Introduction to Astronomy – Week 6

This was the final Wednesday night on the Introduction to Astronomy course and a bit of a shame it was all over.

This week we had a talk by Roderick Willstrop entitled “History of the Telescope”. Roderick took us through 400 years of the main developments of Telescopes and the major telescopes that have been built, including Space Telescopes.

Roderick went through a long list and dates of the major advances over time, these included:

Name Date Comments
Ham Lipperschey 1608  
Galilei Galileo 1609  
Johannes Hevelius 1647 Convex and Concave lens at eyepiece end
Isaac Newton 1668 Reflector
James Hadley 1721 1st successful 6″ reflector with 5ft tube
Chester Moor Hall 1733  
John Dolland 1759  
William Herschel 1776 7ft reflector, Uranus discovered on 13th March 1781, 40ft Reflector in Slough, 20ft Reflector in Bath
Pierre Louis Guimand 1799 Flint Glass, 9.6″ Refractor 1824 Dorpat Observatory Russia
Joseph von Fraunhofer 1824 9.6″ Dorpat refractor designed by Fraunhofer in Berlin, discovered Neptune 1846
Edward Cooper 1834 Built 13.3″ refractor built at Markree Castle, Ireland
Duke of Northumberland 1838  
Rev. John Craig 1852 25″ reflector
William Parsons 1845 6″ reflector at Birr Castle
William Lassell 1861 48″ reflector in Malta
Andrew Common 1879 36″ reflector
James Lick 1888 36″ telescope with 58ft focal length on Mount Hamilton
George Ellery Hale 1897 40″ telescope with 63ft focal length
Paris Exposition 1900 49″ refractor
Hale Telescope 1948 200″ telescope
BTA Russian 1975 6m and 40″ thick mirror
Multiple Mirror Telescope 1987 6 x 1.8m mirrors (72″) which was re-built in 2000 with a single 6.5m mirror
Keck I 1993 2 x 10m mirrors in 36 segments
Keck II 1996  
South African Large Telescope 2005 11m telescope
Large Binocular Telescope 2005 8.4m mirrors

Hopefully I wrote all these notes and dates correctly, although there may be some errors, if anyone wants to correct me, feel free to do so.

After the talk, we went out and visited the 3 mirror telescope (3MT) which Roderick actually designed.

The Three Mirror Telescope (3MT)

Three Mirror Telescope at CambridgeThe Three Mirror Telescope (3MT) has been developed at the Institute of Astronomy by Dr. Roderick Willstrop. Its optical design is unique because it is the only form of telescope which combines the three advantages of a wide field of view, very small sharp images, and all-reflection optics.

Reflecting telescopes have been built with apertures up to 10 metres, but they have fields of view limited to 40 arc minutes (Ritchey- Chretien two-mirror design) or 1 or 2 degrees with a 3- or 4-lens Wynne corrector near to the focus of the main mirror. Schmidt cameras can give fields of view of 7 or 8 degrees, but their apertures are limited to about 1.3 metres because they use a thin glass lens large enough to cover the whole aperture.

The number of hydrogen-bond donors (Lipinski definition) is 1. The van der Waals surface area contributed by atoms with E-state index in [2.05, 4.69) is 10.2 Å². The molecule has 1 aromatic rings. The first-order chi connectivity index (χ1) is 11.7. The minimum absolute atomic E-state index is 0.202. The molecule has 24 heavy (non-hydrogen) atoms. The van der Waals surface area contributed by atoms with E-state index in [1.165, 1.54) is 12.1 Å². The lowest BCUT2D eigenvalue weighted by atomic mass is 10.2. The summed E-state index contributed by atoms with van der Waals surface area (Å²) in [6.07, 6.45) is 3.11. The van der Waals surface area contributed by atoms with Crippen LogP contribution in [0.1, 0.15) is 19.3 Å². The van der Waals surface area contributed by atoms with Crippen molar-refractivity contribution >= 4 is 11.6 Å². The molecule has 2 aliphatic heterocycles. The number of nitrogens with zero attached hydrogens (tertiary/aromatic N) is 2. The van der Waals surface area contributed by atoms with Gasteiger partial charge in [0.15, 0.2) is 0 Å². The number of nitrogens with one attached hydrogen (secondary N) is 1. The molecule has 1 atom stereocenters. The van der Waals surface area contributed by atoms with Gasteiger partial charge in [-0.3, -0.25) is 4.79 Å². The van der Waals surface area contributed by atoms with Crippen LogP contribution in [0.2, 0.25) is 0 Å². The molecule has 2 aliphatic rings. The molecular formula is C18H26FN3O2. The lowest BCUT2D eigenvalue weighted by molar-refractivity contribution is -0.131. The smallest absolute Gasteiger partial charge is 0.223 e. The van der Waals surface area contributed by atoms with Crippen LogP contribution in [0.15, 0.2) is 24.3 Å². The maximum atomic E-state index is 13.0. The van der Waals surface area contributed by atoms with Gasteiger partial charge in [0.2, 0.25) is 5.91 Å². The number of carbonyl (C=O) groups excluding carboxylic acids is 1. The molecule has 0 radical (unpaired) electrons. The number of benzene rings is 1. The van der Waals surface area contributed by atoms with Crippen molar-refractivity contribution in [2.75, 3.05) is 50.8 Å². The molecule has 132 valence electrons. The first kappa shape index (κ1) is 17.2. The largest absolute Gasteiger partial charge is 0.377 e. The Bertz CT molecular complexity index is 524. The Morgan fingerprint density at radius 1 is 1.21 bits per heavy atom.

The 3MT has a field of view 5 degrees in diameter, and the ray- theoretical image size is less than 0.33 arc seconds everywhere, and less than 0.1 arc seconds over the central 1 degree of the field. Because no lenses are needed the images are perfectly achromatic, and furthermore it is possible, in principle, to build this telescope with a larger aperture than any Schmidt camera.

The design is based on a simpler one discovered in 1935 by the French optician Maurice Paul and rediscovered independently in 1945 by the American James Baker. The original Paul-Baker design had a paraboloidal primary mirror, a convex spherical secondary mirror and a concave spherical third mirror. If the aperture of the primary mirror was f/4, it would have given acceptable images, and a field of view of about a degree.

The good performance can be explained as follows: if the second mirror were a convex paraboloid (instead of spherical) the light from a distant star would be made parallel again after the second reflection. (This arrangement of two coaxial and confocal paraboloidal mirrors was described by Mersenne in 1636.) The third mirror would then also have to be paraboloidal to focus the light, and the field of view of the whole system would be no larger than that of a single paraboloidal mirror. The essential feature of the Paul-Baker design is that the second mirror is spherical, so the light is not exactly parallel after the first two reflections, but is deviated in just the same way as by the corrector lens of a Schmidt camera. Then the third mirror must also be spherical to focus the light, and a large field of view with sharp images is obtained. This telescope has also been called the Mersenne-Schmidt.

Baker suggested that the Hale 200-inch (5.08 metre) telescope might be given a wider field by using two auxiliary mirrors. It would not have been acceptable to enlarge the central hole in the irreplaceable 200-inch primary mirror. The third mirror, 2.1 metres (84 inches) in diameter and weighing one or two tons, would therefore have been mounted directly above it, so the system was never built. The field of view could have been just over 1 degree. In the f/3.3 Hale telescope, it would have been necessary to modify the shape of the secondary mirror to retain small, sharp images.

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